Here are two words you’re going to hear a lot of in the next couple months: voter enthusiasm. Simply put, polls show Republican voters are super-extra-with-sugar-on-top excited to cast their protest votes against President Obama and his socialist cronies this November while Democrats are — to put it mildly — a lot less jazzed about casting a vote for the team currently in charge.
The split has come to define the polling of the cycle. Generic ballot polling of registered voters — that is, everyone who could vote on election day — has shown the electorate to be essentially split, with half favoring Democratic control of Congress and half welcoming the reign of Speaker Boehner. When likely voters (the group who theoretically will turn out in the end) are asked how they’re going to vote, Republicans leap out to a big lead.
For example, in a recent NBC/WSJ poll, the parties were split at 43% support when all adults surveyed were asked who they’d rather see in control of Congress next year. But when likely voters were asked the same question, the GOP took a nine-point lead. Polling from other firms this year has shown a similar result.
“We have two ways of looking at the enthusiasm gap: measuring whether voters are very, somewhat, or not at all excited about voting this fall, and then a step beyond that looking at how they voted for President in 2008,” Public Policy Polling’s Tom Jensen told me when I asked him to explain how screenings of likely voters work. “We’re consistently finding that very excited voters are going strongly toward the GOP while somewhat and not at all excited voters are supporting Democrats.”
PPP, a Democratic-leaning pollster, has been right an awful lot this election season. And for now, Jensen says his numbers show that the people who say they really want to vote are planning to vote for the GOP. “Of course it doesn’t really matter whether you’re excited or not if you actually show up and vote,” he said. “[It] counts just the same. But that’s why we ask people how they voted in 2008 — to get a sense of how those planning to vote this year match up to who voted last time.”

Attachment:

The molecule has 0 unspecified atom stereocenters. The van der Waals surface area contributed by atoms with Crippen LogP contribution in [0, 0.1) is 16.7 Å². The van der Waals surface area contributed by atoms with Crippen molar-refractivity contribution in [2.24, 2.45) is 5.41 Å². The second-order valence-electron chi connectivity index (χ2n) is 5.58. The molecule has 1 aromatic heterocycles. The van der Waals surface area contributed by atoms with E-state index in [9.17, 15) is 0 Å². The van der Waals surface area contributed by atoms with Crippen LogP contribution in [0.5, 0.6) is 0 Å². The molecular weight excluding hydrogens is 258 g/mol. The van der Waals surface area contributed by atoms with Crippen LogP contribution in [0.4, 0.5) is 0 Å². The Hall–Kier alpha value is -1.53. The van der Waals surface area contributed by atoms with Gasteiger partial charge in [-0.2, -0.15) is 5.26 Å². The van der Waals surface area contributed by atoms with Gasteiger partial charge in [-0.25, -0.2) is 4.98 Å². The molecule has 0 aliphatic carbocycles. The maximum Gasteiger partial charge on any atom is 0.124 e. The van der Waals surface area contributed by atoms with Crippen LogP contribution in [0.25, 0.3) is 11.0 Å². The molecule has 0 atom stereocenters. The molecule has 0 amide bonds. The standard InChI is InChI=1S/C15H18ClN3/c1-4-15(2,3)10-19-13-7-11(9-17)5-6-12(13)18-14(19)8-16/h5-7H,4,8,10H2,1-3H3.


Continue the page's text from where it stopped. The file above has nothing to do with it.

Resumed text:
Jensen says his polls show “about a 6-point shift in a Republican direction in who’s coming out this time.” (For the number-types out there, Jensen illustrates the concept like so: “If a state voted for Obama by four points in 2008, this year’s voters are likely to have voted for John McCain by two points, and so forth.”)
Other polls have shown the boost in enthusiasm too. The much-ballyhooed (by Democrats) Gallup generic congressional ballot poll showing the parties tied among registered voters this week also showed Republicans with a whopping 25-point lead when it came to the number of voters who say they’re “very enthusiastic” about turning out.
Real-world results show this boost in enthusiasm among Republicans is no fluke. As the New York Daily News’ Michael McAuliff reports, “turnout in Republican primaries is exceeding (by a lot!) Democratic turnout for the first time since 1930.” McAuliff cites a report showing “a 4.2 million-vote edge for Republicans.” For contrast: “before the 2006 general election, Dems had about a 3 million-vote lead,” he writes, “and look how well that served them.” (The TPM Poll Average shows Republicans leading in congressional generic ballot surveys 47.3-40.7. The tracker includes registered and likely voter surveys.)
The shift means many Democrats are running in a world very different from the one Obama did in 2008. The president hasn’t done a great job solidifying the supporters he won over two years ago, leaving candidates struggling in a 2010 environment in which the pool of likely voters might have very well elected John McCain president in 2008.
“Obama has won over basically no one to the Democrats since he took office,” Jensen said. “He hasn’t actually lost that many people either.”
“But if you’re a Democrat running in a state like Ohio or Pennsylvania and a majority of the folks who are turning out voted for McCain, and you’re not winning over any of them, that makes it virtually impossible for you to win,” he added.
So, is it all over but the shouting? Can Democrats close the gap or will a super-pumped GOP electorate meet a tiny group of Democrats in bathrobes groaning “I’ll get to it when I get to it” at their polling places on Election Day? Jensen said that recent elections that didn’t go too well for the Democrats — the gubernatorial races in New Jersey and Virgina last year, for instance — showed that in the end, Democrats shook themselves off and rallied somewhat.
“So far this cycle Democratic interest in voting did tick up right before the elections in Virginia, New Jersey, and Massachusetts compared to where it was two weeks, a month, two months before those elections,” Jensen said. “Obviously it wasn’t enough to win, but I do think Democratic interest will creep up at least a little bit between now and the election and that could put some close races — folks like Alexi Giannoulias and Harry Reid — into the winner’s column.”